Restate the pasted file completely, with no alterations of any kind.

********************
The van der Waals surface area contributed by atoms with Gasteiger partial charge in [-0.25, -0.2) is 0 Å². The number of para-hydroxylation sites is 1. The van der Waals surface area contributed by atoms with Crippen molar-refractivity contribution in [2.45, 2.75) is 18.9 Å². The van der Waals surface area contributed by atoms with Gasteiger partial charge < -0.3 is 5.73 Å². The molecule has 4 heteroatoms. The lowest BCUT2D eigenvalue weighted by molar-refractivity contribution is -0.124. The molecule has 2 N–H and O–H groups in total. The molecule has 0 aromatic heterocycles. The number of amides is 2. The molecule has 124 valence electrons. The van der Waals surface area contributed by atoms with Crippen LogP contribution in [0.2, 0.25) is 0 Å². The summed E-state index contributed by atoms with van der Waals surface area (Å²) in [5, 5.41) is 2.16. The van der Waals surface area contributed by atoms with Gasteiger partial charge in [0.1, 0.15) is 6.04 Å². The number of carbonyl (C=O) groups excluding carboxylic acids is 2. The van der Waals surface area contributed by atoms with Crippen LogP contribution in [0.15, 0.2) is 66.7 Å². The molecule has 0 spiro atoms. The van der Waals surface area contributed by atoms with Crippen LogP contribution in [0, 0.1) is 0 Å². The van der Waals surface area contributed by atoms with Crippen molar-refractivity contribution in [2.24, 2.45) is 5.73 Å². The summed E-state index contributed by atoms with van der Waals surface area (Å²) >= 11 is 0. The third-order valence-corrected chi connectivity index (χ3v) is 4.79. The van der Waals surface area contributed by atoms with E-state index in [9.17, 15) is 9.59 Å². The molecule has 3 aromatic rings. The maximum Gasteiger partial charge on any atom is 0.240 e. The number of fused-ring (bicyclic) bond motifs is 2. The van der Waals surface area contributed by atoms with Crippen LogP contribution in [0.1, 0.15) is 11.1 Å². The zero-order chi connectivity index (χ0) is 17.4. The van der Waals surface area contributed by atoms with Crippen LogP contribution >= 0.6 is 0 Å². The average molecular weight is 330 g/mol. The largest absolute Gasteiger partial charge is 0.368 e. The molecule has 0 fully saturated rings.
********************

The van der Waals surface area contributed by atoms with Gasteiger partial charge in [-0.25, -0.2) is 0 Å². The number of para-hydroxylation sites is 1. The van der Waals surface area contributed by atoms with Crippen molar-refractivity contribution in [2.45, 2.75) is 18.9 Å². The van der Waals surface area contributed by atoms with Gasteiger partial charge < -0.3 is 5.73 Å². The molecule has 4 heteroatoms. The lowest BCUT2D eigenvalue weighted by molar-refractivity contribution is -0.124. The molecule has 2 N–H and O–H groups in total. The molecule has 0 aromatic heterocycles. The number of amides is 2. The molecule has 124 valence electrons. The van der Waals surface area contributed by atoms with Crippen LogP contribution in [0.2, 0.25) is 0 Å². The summed E-state index contributed by atoms with van der Waals surface area (Å²) in [5, 5.41) is 2.16. The van der Waals surface area contributed by atoms with Gasteiger partial charge in [0.1, 0.15) is 6.04 Å². The number of carbonyl (C=O) groups excluding carboxylic acids is 2. The van der Waals surface area contributed by atoms with Crippen LogP contribution in [0.15, 0.2) is 66.7 Å². The molecule has 0 spiro atoms. The van der Waals surface area contributed by atoms with Crippen LogP contribution in [0, 0.1) is 0 Å². The van der Waals surface area contributed by atoms with Crippen molar-refractivity contribution in [2.24, 2.45) is 5.73 Å². The summed E-state index contributed by atoms with van der Waals surface area (Å²) >= 11 is 0. The third-order valence-corrected chi connectivity index (χ3v) is 4.79. The van der Waals surface area contributed by atoms with E-state index in [9.17, 15) is 9.59 Å². The molecule has 3 aromatic rings. The maximum Gasteiger partial charge on any atom is 0.240 e. The number of fused-ring (bicyclic) bond motifs is 2. The van der Waals surface area contributed by atoms with Crippen LogP contribution in [0.1, 0.15) is 11.1 Å². The zero-order chi connectivity index (χ0) is 17.4. The van der Waals surface area contributed by atoms with Crippen LogP contribution >= 0.6 is 0 Å². The average molecular weight is 330 g/mol. The largest absolute Gasteiger partial charge is 0.368 e. The molecule has 0 fully saturated rings.